All of the Sharpe novels, not just the new one, Sharpe's Prey
, feature genuinely complex plotting in which the reader is kept engaged not just by a central conflict but by a whole host of subplots handled as adeptly as his main narrative. How does Bernard Cornwell maintain such a high standard in his tales of historical derring-do and danger? The genre is a touch overcrowded these days, but Cornwell is unquestionably in the upper echelons, with a consistency that must give most of his rivals pause. It isn't just the formula that makes these books work so well (high-powered, vividly described action, conflicted protagonists risking both their lives and careers, impressive historical detail), it is another factor that has distinguished the author's books since his early work.
The year is 1807; Lieutenant Richard Sharpe is planning to leave the army. Against his better judgment, he is persuaded to accompany the Hon John Lavisser to Copenhagen in what is essentially an act of political skulduggery: they are to deliver a bribe and (hopefully) avert a war. But with the French ensuring that Europe remains at boiling point, Sharpe finds himself protecting his charge against French agents and struggling to ensure that the Danish battle fleet is not used to replace every French ship destroyed at Trafalgar. Sharpe is a character we know well and like, and his customary characteristics (tenacity, bloody-mindedness) are well to the fore here, but, as always, the other characters are equally strikingly drawn: Lavisser is a splendidly complex figure, as are several of Sharpe's nemeses. But it's that wonderfully adroit orchestration of action and plot that keeps the pulse racing, with the bombardment of Copenhagen and the massive bloodshed resulting in a truly impressive set piece:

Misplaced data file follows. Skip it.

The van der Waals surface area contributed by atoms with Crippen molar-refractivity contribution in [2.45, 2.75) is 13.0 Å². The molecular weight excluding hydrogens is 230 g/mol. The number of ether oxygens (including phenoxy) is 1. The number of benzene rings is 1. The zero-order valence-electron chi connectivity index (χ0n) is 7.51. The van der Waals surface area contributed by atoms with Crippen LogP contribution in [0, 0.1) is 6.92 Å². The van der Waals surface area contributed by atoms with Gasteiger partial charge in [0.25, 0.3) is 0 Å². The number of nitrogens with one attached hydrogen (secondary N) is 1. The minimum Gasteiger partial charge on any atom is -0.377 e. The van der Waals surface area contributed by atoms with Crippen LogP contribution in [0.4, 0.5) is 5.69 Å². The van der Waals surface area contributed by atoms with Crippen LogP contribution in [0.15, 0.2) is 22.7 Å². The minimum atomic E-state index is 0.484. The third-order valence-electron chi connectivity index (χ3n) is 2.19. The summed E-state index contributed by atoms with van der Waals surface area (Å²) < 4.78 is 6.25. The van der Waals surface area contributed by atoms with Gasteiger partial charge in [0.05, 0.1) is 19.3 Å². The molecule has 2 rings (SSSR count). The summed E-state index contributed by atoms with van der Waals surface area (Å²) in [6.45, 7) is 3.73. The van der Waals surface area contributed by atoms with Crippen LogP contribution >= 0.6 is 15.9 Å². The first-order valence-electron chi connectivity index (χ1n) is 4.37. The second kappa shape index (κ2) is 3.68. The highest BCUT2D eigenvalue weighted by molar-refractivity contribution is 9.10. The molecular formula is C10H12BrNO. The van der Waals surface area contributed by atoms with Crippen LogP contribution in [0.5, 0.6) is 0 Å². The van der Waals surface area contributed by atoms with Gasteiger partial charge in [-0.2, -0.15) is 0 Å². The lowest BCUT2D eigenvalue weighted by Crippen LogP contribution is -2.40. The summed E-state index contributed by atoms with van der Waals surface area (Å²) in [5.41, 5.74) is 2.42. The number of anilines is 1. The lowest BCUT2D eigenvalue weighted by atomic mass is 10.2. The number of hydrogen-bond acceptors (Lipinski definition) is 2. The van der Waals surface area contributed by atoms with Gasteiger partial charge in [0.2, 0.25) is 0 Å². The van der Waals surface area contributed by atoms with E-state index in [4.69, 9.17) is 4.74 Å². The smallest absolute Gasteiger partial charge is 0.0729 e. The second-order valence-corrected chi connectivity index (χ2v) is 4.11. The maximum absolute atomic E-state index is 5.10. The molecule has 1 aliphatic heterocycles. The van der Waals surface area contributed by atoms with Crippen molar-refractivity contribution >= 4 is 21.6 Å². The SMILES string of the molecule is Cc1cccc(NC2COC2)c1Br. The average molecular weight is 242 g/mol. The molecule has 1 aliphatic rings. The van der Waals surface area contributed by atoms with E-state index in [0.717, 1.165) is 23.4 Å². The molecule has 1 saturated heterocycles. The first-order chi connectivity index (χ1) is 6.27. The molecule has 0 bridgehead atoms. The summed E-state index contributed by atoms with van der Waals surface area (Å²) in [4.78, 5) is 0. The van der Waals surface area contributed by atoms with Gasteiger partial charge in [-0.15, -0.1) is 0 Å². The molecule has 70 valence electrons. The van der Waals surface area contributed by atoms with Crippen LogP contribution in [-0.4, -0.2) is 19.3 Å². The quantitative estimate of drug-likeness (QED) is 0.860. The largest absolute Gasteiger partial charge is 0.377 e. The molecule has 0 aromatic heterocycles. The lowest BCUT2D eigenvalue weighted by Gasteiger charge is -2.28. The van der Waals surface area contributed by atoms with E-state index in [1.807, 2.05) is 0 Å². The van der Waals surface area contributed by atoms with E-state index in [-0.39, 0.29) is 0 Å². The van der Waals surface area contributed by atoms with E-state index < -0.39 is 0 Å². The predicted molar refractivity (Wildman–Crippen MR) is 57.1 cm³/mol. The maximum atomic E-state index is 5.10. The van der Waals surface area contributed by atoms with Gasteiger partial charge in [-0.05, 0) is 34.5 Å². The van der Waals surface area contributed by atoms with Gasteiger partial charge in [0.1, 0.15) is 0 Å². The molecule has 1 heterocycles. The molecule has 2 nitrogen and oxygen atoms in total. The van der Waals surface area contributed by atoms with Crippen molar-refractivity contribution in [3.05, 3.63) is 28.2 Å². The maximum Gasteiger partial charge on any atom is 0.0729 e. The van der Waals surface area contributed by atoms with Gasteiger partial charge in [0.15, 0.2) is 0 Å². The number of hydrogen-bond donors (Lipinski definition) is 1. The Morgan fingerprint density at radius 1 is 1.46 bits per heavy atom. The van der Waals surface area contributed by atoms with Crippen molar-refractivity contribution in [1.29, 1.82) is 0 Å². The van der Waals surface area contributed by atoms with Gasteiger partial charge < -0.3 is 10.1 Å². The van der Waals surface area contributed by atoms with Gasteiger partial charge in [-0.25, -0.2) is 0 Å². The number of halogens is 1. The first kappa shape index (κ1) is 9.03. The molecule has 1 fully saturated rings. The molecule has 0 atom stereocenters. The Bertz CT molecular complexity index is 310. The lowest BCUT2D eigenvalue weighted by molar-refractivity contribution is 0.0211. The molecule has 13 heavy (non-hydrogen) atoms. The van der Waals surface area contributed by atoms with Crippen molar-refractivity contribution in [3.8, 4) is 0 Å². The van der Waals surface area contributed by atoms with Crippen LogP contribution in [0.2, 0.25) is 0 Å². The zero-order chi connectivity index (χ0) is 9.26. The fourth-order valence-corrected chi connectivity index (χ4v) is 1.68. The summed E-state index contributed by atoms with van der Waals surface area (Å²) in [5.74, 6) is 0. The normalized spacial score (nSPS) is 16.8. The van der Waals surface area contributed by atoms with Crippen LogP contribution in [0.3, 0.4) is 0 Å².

Sharpe, from his vantage point on the dune, could see the smoke wreathing the wall. The city's copper spires and red roofs showed above the churning cloud. A dozen houses were burning there, fired by the Danish shells that hissed across the canal. Three windmills had their sales tethered against the blustering wind that blew the smoke westwards and fretted the moored fleet to the north of Copenhagen.
--This text refers to the
From Publishers Weekly
The traditional military adventure yarn remains alive and well in the capable hands of Cornwell, as his up-from-the-ranks hero, Richard Sharpe, though stuck in the lowly role of regimental quartermaster, finds himself in the thick of the 1807 British campaign to destroy the Danish navy anchored in Copenhagen before the French can seize the ships and pose another invasion threat. As ever, the story starts fast, here with the murder of an English army officer in London by Captain John Lavisser a traitor working for the French and as vile a villain as any Sharpe has faced and scarcely lets up until Sharpe's final confrontation with Lavisser during the British bombardment of Copenhagen. Along with the swashbuckling action, Sharpe finds romance with the widowed daughter of Britain's top Danish agent, Astrid Skovgaard, who helps him get over the loss of Grace, the aristocratic young woman he met in his last outing, Sharpe's Trafalgar, but who died in childbirth. Much of the suspense hinges on whether Sharpe will quit the army and remain in Denmark, or persuade Astrid to return with him to England. Unlike Patrick O'Brian, Cornwell doesn't dwell on the details of early 19th-century life, writing in plain prose that neither evokes nor obviously violates period. This is the 18th installment in the Sharpe series (which now covers the years from 1799 to 1821, with a few small gaps). It's anyone's guess how many more are still to come, but Cornwell fans will welcome each and every one.
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--This text refers to an out of print or unavailable edition of this title.